05th October, 2008
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parfums*PARFUMS Luxe: Patchouli by Comme des Garçons

I've become a big fan of patchouli fragrances lately and was interested in what a $285/45ml CdG patchouli would be like. As Vibert notes, the opening is rich in woods and resins, and I identify pepper as well. The resinous notes are at once rich and a little sickly-sweet. Of course a dry patchouli note is ever-present in the background. I would have hoped for an incredibly rich patchouli to be front-and-center, but that is not the case. The sweetness of the resin does fade, and what's left is a smooth, peppery patchouli balanced with woody notes. For your money you get quality - 2 sprays lasted about 10 hours on my skin.

If you're looking for a 'luxury patchouli' I'd recommend Chanel Coromandel ($200/200ml), or, if you can get it, Serge Lutens Borneo 1834 ($175/75ml). If you're looking for a strong, resinous fragrance that includes patchouli, and money is no object, this might be for you.

Thumbs up because this is a quality fragrance, but if I were to factor in cost it might point sideways.
02nd October, 2008
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Eau d'Hermès by Hermès

A truly fascinating and unique fragrance, Eau d'Hermes is a study in contrasts and balance. More than any other fragrance I've experienced, EdH smells very differently depending on how much you apply and whether you're wearing it or just sampling it. Someone on the BN message board made the analogy between EdH and scotch whiskey - they are both acquired tastes that are beautiful to the acclimatized but very unpleasant to the casual user. This is incredibly apt. The most important thing you can avoid with EdH is to judge it based on a spray to a piece of paper. The second most important thing to avoid is to judge based solely on an arm or wrist spray (the mistake I initially made).

I first experienced EdH by spraying on my arm and breathing in deeply. The cumin was overpowering, and all I could smell was, as another reviewer put it, "sex". It's dirty and animalistic, with cumin and civet predominating. I did not give up on EdH because I could tell that something was going on under the cumin, something very beautiful. I kept waiting for the cumin to subside and meld into the background notes, but it persisted well past the heart and into the basenotes, loosening its grip as the primary accord at the very end to reveal a soft, woody leathery base. "Nice base" I thought, but could I wait 4-5 hours to smell like that? Also, the strength of the cumin, smelled up close, bordered on being sour enough to smell like urine at times, and I wondered if I'd be walking around reeking of either Kouros or the men's room at Grand Central Station.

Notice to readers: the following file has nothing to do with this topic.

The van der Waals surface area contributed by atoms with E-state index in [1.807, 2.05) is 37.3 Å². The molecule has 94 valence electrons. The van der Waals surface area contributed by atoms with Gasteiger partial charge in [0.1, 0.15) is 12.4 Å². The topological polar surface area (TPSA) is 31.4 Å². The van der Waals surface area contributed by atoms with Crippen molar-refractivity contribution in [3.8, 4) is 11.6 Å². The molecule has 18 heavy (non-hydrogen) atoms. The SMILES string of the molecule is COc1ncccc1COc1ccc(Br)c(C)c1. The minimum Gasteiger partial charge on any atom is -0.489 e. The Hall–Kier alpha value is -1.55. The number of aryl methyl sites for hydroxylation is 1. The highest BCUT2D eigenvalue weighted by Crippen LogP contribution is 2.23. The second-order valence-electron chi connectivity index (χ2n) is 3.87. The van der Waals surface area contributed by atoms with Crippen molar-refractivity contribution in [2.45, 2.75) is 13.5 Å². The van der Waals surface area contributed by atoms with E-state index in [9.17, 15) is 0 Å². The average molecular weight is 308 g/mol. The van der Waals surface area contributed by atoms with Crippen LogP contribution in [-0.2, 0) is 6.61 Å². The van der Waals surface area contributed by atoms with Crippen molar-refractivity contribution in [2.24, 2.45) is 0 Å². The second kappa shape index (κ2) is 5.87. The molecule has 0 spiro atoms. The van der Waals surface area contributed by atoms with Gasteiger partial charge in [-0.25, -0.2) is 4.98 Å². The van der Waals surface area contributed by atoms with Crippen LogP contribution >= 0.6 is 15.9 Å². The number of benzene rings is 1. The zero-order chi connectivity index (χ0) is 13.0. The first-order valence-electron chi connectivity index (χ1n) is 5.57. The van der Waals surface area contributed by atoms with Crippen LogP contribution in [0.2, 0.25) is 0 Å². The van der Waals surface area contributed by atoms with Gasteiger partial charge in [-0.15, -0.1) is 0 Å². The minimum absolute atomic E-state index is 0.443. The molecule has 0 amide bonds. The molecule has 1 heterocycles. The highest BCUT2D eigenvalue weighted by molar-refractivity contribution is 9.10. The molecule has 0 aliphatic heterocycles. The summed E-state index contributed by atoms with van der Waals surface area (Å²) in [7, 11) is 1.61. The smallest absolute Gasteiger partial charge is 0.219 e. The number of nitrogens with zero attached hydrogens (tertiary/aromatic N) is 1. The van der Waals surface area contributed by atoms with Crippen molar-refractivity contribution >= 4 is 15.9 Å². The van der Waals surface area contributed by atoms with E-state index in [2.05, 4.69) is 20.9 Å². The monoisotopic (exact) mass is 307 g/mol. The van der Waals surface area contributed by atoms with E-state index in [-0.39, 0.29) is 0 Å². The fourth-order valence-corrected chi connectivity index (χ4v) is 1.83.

I took the plunge and gave it a body-wear. What a difference! When sprayed over a wide skin area and not smelled up close (in other words, diffuse sprays not inhaled from 1 inch away as smelling on the wrist), EdH is an entirely different animal. The citrus becomes much more evident and vibrant, and it is balanced perfectly by the cumin, which no longer reeks like an indian restaurant but rather cinnamon and clove. EdH projects class and a slight formalness, but with a touch of quirkiness, like driving an old Jaguar Vanden Plas. The woody/leathery drydown is gorgeous and lasts forever. You won't smell like anyone else wearing this, that's for sure.

Final thoughts, I can't really picture a woman pulling this off unless it's for the express purpose of getting naked.
02nd October, 2008
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Sweet Oriental Dream by Montale

I can't add to the great reviews of the notes in the reviews below me. To me, Sweet Oriental Dream is one of the most unique vanilla/gourmands I've experienced. What makes it unique is the balance between sweet notes and nut/floral notes. There's something going underneath the vanilla that keeps me smelling my wrist constantly. After the opening this isn't sweet at all, and even though it's slightly on the feminine side of unisex, I wouldn't think twice about wearing it.
01st October, 2008
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1869 by Acca Kappa

I came across this in a small niche fragrance shop in Austin, TX and was pleasantly surprised. 1869 is a light, peppery fragrance with melon undertones. It stays close to the skin and lasts longer than your average EdC but doesn't project at all. It's perfect for the office or any other time you want to smell nice without alerting the rest of the world. It's a somewhat unusual accord, and the only thing I've experienced vaguely similar is the lime/pepper accord created by the massive dose of the 'Iso-Super E' in Escentric 01 (by Escentric Molecules). 1869 is much less sharp and tangy than E-01 and not nearly as flagrantly synthetic.

29th September, 2008
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Vanille Mokha / Vanille Café by Comptoir Sud Pacifique

I'm glad this has been reissued! You'd think that coffee fragrances can't vary much, but Vanille Mokha shares little in common with my other coffee fragrances, A*Men Pure Coffee and Bond No.9 New Haarlem. VM starts off with a straight-up bitter, rich coffee note. This note softens over time, going from an espresso aroma to that of dark roast coffee, to light coffee and eventually to a latte with perhaps one pump of vanilla. Never overly sweet, VM is the first coffee fragrance I've come across that is pretty much just coffee.

If you like gourmands you should definitely grab a bottle while this reissue is available.
29th September, 2008
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Musc Maori 04 by Parfumerie Generale

Fantastic for those who like gourmands but are looking for something different than another Pure Coffee, Yohji Homme, or New Haarlem. Musc Maori starts of with a rich cocoa note that is obnoxiously strong. This quickly settles down, and as it does a powdery musk becomes prominent. For a while this is the heart of the scent.. musky cocoa. However as the base develops the musk becomes spicier and what finally reveals itself is a lightly spicy, musky skin scent with hints of cocoa.